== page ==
Can’t say if this one had black or pink eyes, but it was pure white!

Batmax NP-BX1 Batteries

Having recently lost one of the year-old DOT-01 batteries, a quartet of Batmax NP-BX1 batteries for the Sony HDR-AS30V helmet camera just arrived:

Batmax DOT-01 Wasabi NP-BX1 - 2020-04
Batmax DOT-01 Wasabi NP-BX1 – 2020-04

The orange curve is the last surviving (“least dead”) Wasabi battery from the 2017-08 batch and the dark green curve just above it is another DOT-01 from 2019-02. The problem is not so much their reduced capacity, but their grossly reduced voltage-under-load that triggers a premature camera shutdown.

The Batmax batteries measure better than the craptastic Wasabi batteries, worse than the STK batteries, and should survive the next year of riding. As before, I have zero belief that Amazon would send me a “genuine” Sony NP-BX1 battery, even at six times the nominal price, nor that it would perform six times better.

Batmax is one of many randomly named Amazon Marketplace sellers offering seemingly identical NP-BX1 batteries: Newmowa, Miady, Powerextra, Pickle Power, LP, Enegon, and so forth. Mysteriously, it’s always cheaper to get a handful of batteries and a charger, rather than just the batteries, so I now have a two-socket USB charger:

Batmax NP-BX1 - USB dual charger
Batmax NP-BX1 – USB dual charger

Despite the “5 V 2 A – 10 W” and “4.2 V 0.6 A – 5 W” label on the back, charging a pair of batteries after a ride started at 700 mA from a USB 3.0 port. The charger makes no claims about USB 3 compliance, so I’d expect it to top out around 1 A from a generously specified port.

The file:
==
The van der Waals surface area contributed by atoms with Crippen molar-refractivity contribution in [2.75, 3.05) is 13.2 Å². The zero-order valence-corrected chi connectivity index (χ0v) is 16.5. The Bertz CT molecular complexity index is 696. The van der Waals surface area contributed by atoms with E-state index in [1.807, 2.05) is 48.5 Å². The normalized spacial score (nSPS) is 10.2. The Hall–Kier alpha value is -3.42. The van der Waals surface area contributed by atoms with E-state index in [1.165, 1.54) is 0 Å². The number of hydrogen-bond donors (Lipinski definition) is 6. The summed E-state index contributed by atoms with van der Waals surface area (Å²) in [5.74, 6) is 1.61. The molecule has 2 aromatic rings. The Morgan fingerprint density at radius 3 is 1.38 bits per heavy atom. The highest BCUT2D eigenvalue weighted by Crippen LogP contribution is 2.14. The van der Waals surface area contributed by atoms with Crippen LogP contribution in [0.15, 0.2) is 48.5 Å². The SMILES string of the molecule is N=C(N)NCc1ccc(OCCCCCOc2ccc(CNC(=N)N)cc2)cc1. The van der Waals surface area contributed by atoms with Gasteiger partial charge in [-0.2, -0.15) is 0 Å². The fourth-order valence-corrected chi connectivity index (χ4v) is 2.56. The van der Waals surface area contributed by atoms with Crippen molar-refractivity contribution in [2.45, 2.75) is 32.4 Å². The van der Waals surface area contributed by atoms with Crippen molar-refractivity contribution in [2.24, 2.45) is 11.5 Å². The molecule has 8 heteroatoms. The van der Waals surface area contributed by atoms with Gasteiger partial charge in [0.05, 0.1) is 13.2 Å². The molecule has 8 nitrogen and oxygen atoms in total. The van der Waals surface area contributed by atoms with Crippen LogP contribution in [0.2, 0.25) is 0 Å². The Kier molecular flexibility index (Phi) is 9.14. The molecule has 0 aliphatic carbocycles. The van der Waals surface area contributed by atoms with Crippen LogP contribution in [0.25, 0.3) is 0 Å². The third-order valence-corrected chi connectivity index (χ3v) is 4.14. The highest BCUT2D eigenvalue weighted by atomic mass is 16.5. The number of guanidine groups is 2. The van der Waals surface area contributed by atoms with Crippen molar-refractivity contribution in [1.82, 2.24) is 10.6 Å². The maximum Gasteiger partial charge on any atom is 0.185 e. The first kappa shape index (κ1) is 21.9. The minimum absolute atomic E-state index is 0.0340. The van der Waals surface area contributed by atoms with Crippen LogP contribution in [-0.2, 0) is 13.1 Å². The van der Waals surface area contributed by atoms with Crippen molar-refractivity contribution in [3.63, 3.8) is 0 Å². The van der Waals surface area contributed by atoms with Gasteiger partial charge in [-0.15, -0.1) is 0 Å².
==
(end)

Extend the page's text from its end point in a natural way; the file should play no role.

Losing the Battery Bag

Because the cheap batteries I use in the Sony HDR-AS30V camera provide just slightly less runtime than our longest usual ride after a year of use, I carry a spare battery in a small red felt bag. The bag also holds a USB card reader helping to make the MicroSD card somewhat less lose-able on its trips betwixt bike & desk.

Here I am, swapping batteries in Adam’s Fairacre parking lot before starting the trip home:

Losing the Red Bag - setup - 2019-02-25
Losing the Red Bag – setup – 2019-02-25

You can see it coming, right?

Eight minutes later, we’re turning onto the Dutchess County Rail Trail:

Losing the Battery Bag - flight - 2019-02-25
Losing the Battery Bag – flight – 2019-02-25

And then it’s gone:

Losing the Battery Bag - gone - 2019-02-25
Losing the Battery Bag – gone – 2019-02-25

Mary drove past there on her way to a distant meeting, but the little red bag was not to be found anywhere. Maybe it’ll reappear on a fence post or taped to the bulletin board; I’ve tried to return things I’ve found that way.

I expect somebody got a nice present and, if naught else, it’s good to drop happiness into the world.

There’s another reader and a quartet of batteries on their way.